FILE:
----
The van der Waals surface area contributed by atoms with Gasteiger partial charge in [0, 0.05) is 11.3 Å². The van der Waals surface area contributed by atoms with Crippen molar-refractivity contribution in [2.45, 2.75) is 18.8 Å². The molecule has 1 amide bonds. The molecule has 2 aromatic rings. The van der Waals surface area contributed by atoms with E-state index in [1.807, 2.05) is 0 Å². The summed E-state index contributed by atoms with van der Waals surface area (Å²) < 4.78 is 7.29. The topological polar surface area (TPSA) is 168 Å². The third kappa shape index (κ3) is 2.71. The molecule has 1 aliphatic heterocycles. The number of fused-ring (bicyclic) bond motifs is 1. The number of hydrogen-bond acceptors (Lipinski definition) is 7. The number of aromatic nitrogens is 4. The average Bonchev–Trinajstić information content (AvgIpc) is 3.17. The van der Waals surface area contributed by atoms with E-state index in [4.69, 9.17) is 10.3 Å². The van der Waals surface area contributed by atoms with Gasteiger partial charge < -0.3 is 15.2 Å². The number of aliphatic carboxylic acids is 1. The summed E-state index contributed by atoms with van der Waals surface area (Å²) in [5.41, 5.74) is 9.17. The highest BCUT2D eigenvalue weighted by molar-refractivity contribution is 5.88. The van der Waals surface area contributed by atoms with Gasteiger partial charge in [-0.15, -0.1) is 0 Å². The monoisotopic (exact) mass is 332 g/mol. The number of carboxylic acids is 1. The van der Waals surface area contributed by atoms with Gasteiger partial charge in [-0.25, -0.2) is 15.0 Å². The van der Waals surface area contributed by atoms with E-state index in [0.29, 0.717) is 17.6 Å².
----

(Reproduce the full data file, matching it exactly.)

The van der Waals surface area contributed by atoms with Gasteiger partial charge in [0, 0.05) is 11.3 Å². The van der Waals surface area contributed by atoms with Crippen molar-refractivity contribution in [2.45, 2.75) is 18.8 Å². The molecule has 1 amide bonds. The molecule has 2 aromatic rings. The van der Waals surface area contributed by atoms with E-state index in [1.807, 2.05) is 0 Å². The summed E-state index contributed by atoms with van der Waals surface area (Å²) < 4.78 is 7.29. The topological polar surface area (TPSA) is 168 Å². The third kappa shape index (κ3) is 2.71. The molecule has 1 aliphatic heterocycles. The number of fused-ring (bicyclic) bond motifs is 1. The number of hydrogen-bond acceptors (Lipinski definition) is 7. The number of aromatic nitrogens is 4. The average Bonchev–Trinajstić information content (AvgIpc) is 3.17. The van der Waals surface area contributed by atoms with E-state index in [4.69, 9.17) is 10.3 Å². The van der Waals surface area contributed by atoms with Gasteiger partial charge < -0.3 is 15.2 Å². The number of aliphatic carboxylic acids is 1. The summed E-state index contributed by atoms with van der Waals surface area (Å²) in [5.41, 5.74) is 9.17. The highest BCUT2D eigenvalue weighted by molar-refractivity contribution is 5.88. The van der Waals surface area contributed by atoms with Gasteiger partial charge in [-0.15, -0.1) is 0 Å². The monoisotopic (exact) mass is 332 g/mol. The number of carboxylic acids is 1. The van der Waals surface area contributed by atoms with Gasteiger partial charge in [-0.25, -0.2) is 15.0 Å². The van der Waals surface area contributed by atoms with E-state index in [0.29, 0.717) is 17.6 Å².